Whew, by the skin of my teeth, it's January which means I can still get away with a beginning of the year post. I love beginnings. One of the best parts of my job is that I get at least two new "starts" a year. Every semester, I get the thrill of new students, a fresh chance to get everything right.
Inevitably, after a month, things stagnate, and most professors begin the semi-annual "Is it the end of the semester yet?" lament. Just hurry up and get here already so we can move on.
I suppose my love of beginnings is why I have the starts of four novels but have only completed two. It's fun to develop new characters and plots. It's less fun in the middle—where everything is more complicated and murky. I get bored. Then, I want to rush to get to the end, but I tend to be disappointed when it's over. I've been thinking what a common phenomenon this is. Think about how often we end up finding the end of the series to be the most disappointing—Star Wars, Godfather, Harry Potter, Hunger Games …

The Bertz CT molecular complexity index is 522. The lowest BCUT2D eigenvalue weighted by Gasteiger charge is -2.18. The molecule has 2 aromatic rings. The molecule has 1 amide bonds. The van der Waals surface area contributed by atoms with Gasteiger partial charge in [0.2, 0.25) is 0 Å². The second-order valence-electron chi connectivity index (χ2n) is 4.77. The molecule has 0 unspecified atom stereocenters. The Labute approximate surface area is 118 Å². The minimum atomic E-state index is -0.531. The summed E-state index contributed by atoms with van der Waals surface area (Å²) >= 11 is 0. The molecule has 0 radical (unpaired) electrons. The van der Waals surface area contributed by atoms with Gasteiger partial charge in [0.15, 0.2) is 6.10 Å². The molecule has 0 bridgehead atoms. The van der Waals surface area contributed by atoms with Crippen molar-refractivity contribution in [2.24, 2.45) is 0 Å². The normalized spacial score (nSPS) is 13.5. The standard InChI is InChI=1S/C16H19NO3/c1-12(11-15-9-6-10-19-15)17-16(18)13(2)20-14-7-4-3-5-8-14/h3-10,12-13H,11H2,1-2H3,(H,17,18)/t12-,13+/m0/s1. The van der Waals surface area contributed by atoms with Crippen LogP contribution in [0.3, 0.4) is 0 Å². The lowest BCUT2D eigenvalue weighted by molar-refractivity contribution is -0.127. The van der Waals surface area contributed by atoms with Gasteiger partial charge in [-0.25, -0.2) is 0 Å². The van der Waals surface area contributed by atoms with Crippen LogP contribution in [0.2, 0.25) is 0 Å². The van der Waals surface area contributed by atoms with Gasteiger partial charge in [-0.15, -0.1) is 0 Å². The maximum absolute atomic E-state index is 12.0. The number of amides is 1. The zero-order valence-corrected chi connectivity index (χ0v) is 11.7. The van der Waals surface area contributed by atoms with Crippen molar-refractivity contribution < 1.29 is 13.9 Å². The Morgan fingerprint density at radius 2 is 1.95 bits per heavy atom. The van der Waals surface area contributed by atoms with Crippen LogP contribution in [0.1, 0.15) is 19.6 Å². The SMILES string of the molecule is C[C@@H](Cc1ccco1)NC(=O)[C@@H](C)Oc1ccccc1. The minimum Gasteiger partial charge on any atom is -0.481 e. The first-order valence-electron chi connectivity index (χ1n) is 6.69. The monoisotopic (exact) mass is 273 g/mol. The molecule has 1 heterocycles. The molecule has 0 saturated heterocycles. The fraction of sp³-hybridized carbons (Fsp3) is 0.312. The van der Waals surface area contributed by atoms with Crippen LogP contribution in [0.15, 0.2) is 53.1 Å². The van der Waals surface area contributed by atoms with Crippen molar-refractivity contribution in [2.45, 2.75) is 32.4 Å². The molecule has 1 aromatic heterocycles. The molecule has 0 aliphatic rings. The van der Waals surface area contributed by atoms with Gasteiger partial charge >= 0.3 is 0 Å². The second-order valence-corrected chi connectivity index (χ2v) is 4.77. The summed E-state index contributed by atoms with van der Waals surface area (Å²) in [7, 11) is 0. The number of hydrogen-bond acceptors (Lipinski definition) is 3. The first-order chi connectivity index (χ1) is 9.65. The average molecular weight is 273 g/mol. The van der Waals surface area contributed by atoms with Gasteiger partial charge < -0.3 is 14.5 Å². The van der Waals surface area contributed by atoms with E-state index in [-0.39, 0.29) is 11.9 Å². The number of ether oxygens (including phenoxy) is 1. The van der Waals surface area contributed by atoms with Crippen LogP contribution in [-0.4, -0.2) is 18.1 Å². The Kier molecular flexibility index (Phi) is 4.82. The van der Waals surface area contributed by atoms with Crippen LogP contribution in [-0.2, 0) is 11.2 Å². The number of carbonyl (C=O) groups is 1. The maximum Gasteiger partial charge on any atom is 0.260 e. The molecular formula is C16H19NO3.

In each case, people waited with such anticipation for the end, only to wind up frustrated, disappointed, and even angry about the outcome.
And for the record, how can you not love this adorable furry creature?
Research on relationship suggests a similar pattern. We frolic in the emotional high of a new romantic partner or friendship, but once the relationship stabilizes, the thrill dissipates, sometimes leading us straight to that disappointing end again.This year, instead of a resolution, I have a goal. Whether it's a class, a relationship, a novel I'm reading or my own writing, I want to enjoy the middle more. Savor the stability. Not rush the end. Yes, parts of the middle are boring. And sometimes, the end comes too soon or takes too long. But there's so much good stuff in the middle, and I don't want to miss a minute of it.